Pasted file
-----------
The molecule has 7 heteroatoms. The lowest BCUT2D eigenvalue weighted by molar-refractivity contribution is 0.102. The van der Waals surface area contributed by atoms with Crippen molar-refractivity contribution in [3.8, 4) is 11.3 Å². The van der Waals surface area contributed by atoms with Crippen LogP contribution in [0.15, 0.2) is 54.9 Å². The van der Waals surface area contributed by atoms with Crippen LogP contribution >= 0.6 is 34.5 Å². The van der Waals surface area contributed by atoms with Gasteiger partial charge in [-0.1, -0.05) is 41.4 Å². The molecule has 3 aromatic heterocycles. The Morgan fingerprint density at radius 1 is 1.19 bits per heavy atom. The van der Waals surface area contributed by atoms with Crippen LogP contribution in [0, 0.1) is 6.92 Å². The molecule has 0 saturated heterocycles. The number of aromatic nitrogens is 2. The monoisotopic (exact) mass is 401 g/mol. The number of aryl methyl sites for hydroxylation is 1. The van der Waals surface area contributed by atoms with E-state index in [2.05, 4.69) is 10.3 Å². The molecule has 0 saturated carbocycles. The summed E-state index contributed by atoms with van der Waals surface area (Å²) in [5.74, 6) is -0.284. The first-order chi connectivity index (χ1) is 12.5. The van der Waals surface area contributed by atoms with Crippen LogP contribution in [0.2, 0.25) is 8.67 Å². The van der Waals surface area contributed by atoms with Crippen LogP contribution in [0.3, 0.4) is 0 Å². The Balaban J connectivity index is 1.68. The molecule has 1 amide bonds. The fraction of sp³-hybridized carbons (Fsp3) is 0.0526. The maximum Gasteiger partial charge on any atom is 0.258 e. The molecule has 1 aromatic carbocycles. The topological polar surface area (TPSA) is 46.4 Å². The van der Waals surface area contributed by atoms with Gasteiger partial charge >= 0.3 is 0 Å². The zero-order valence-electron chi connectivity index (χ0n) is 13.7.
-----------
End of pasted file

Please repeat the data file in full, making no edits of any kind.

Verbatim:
The molecule has 7 heteroatoms. The lowest BCUT2D eigenvalue weighted by molar-refractivity contribution is 0.102. The van der Waals surface area contributed by atoms with Crippen molar-refractivity contribution in [3.8, 4) is 11.3 Å². The van der Waals surface area contributed by atoms with Crippen LogP contribution in [0.15, 0.2) is 54.9 Å². The van der Waals surface area contributed by atoms with Crippen LogP contribution >= 0.6 is 34.5 Å². The van der Waals surface area contributed by atoms with Gasteiger partial charge in [-0.1, -0.05) is 41.4 Å². The molecule has 3 aromatic heterocycles. The Morgan fingerprint density at radius 1 is 1.19 bits per heavy atom. The van der Waals surface area contributed by atoms with Crippen LogP contribution in [0, 0.1) is 6.92 Å². The molecule has 0 saturated heterocycles. The number of aromatic nitrogens is 2. The monoisotopic (exact) mass is 401 g/mol. The number of aryl methyl sites for hydroxylation is 1. The van der Waals surface area contributed by atoms with E-state index in [2.05, 4.69) is 10.3 Å². The molecule has 0 saturated carbocycles. The summed E-state index contributed by atoms with van der Waals surface area (Å²) in [5.74, 6) is -0.284. The first-order chi connectivity index (χ1) is 12.5. The van der Waals surface area contributed by atoms with Crippen LogP contribution in [0.2, 0.25) is 8.67 Å². The van der Waals surface area contributed by atoms with Crippen LogP contribution in [0.3, 0.4) is 0 Å². The Balaban J connectivity index is 1.68. The molecule has 1 amide bonds. The fraction of sp³-hybridized carbons (Fsp3) is 0.0526. The maximum Gasteiger partial charge on any atom is 0.258 e. The molecule has 1 aromatic carbocycles. The topological polar surface area (TPSA) is 46.4 Å². The van der Waals surface area contributed by atoms with Gasteiger partial charge >= 0.3 is 0 Å². The zero-order valence-electron chi connectivity index (χ0n) is 13.7.